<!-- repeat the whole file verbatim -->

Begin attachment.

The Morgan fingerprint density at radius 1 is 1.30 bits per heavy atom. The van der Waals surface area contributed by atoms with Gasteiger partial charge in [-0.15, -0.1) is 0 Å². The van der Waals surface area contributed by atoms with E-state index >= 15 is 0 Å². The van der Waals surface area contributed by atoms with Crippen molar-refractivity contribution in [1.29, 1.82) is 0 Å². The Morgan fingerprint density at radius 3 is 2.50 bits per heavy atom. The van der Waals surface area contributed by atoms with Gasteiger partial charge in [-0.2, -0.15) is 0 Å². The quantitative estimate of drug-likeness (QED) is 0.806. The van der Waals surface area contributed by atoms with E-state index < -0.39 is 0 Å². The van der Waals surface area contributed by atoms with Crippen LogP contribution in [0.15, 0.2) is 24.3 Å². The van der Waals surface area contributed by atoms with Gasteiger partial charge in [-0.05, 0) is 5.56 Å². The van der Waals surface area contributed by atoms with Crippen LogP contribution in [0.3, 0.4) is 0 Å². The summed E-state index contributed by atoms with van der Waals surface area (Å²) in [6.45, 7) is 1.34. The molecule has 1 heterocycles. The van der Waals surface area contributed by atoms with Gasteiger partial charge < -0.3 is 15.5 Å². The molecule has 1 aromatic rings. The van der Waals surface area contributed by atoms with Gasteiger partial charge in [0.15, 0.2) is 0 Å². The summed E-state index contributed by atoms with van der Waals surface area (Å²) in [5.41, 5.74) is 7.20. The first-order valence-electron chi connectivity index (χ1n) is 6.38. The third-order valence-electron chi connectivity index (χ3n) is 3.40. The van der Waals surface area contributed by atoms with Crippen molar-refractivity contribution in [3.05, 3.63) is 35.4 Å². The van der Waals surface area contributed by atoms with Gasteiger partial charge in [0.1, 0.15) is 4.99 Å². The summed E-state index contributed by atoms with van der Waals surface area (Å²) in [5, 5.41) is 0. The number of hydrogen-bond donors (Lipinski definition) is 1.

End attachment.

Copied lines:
The Morgan fingerprint density at radius 1 is 1.30 bits per heavy atom. The van der Waals surface area contributed by atoms with Gasteiger partial charge in [-0.15, -0.1) is 0 Å². The van der Waals surface area contributed by atoms with E-state index >= 15 is 0 Å². The van der Waals surface area contributed by atoms with Crippen molar-refractivity contribution in [1.29, 1.82) is 0 Å². The Morgan fingerprint density at radius 3 is 2.50 bits per heavy atom. The van der Waals surface area contributed by atoms with Gasteiger partial charge in [-0.2, -0.15) is 0 Å². The quantitative estimate of drug-likeness (QED) is 0.806. The van der Waals surface area contributed by atoms with E-state index < -0.39 is 0 Å². The van der Waals surface area contributed by atoms with Crippen LogP contribution in [0.15, 0.2) is 24.3 Å². The van der Waals surface area contributed by atoms with Gasteiger partial charge in [-0.05, 0) is 5.56 Å². The van der Waals surface area contributed by atoms with Crippen LogP contribution in [0.3, 0.4) is 0 Å². The summed E-state index contributed by atoms with van der Waals surface area (Å²) in [6.45, 7) is 1.34. The molecule has 1 heterocycles. The van der Waals surface area contributed by atoms with Gasteiger partial charge < -0.3 is 15.5 Å². The molecule has 1 aromatic rings. The van der Waals surface area contributed by atoms with Gasteiger partial charge in [0.15, 0.2) is 0 Å². The summed E-state index contributed by atoms with van der Waals surface area (Å²) in [5.41, 5.74) is 7.20. The first-order valence-electron chi connectivity index (χ1n) is 6.38. The third-order valence-electron chi connectivity index (χ3n) is 3.40. The van der Waals surface area contributed by atoms with Crippen molar-refractivity contribution in [3.05, 3.63) is 35.4 Å². The van der Waals surface area contributed by atoms with Gasteiger partial charge in [0.1, 0.15) is 4.99 Å². The summed E-state index contributed by atoms with van der Waals surface area (Å²) in [5, 5.41) is 0. The number of hydrogen-bond donors (Lipinski definition) is 1.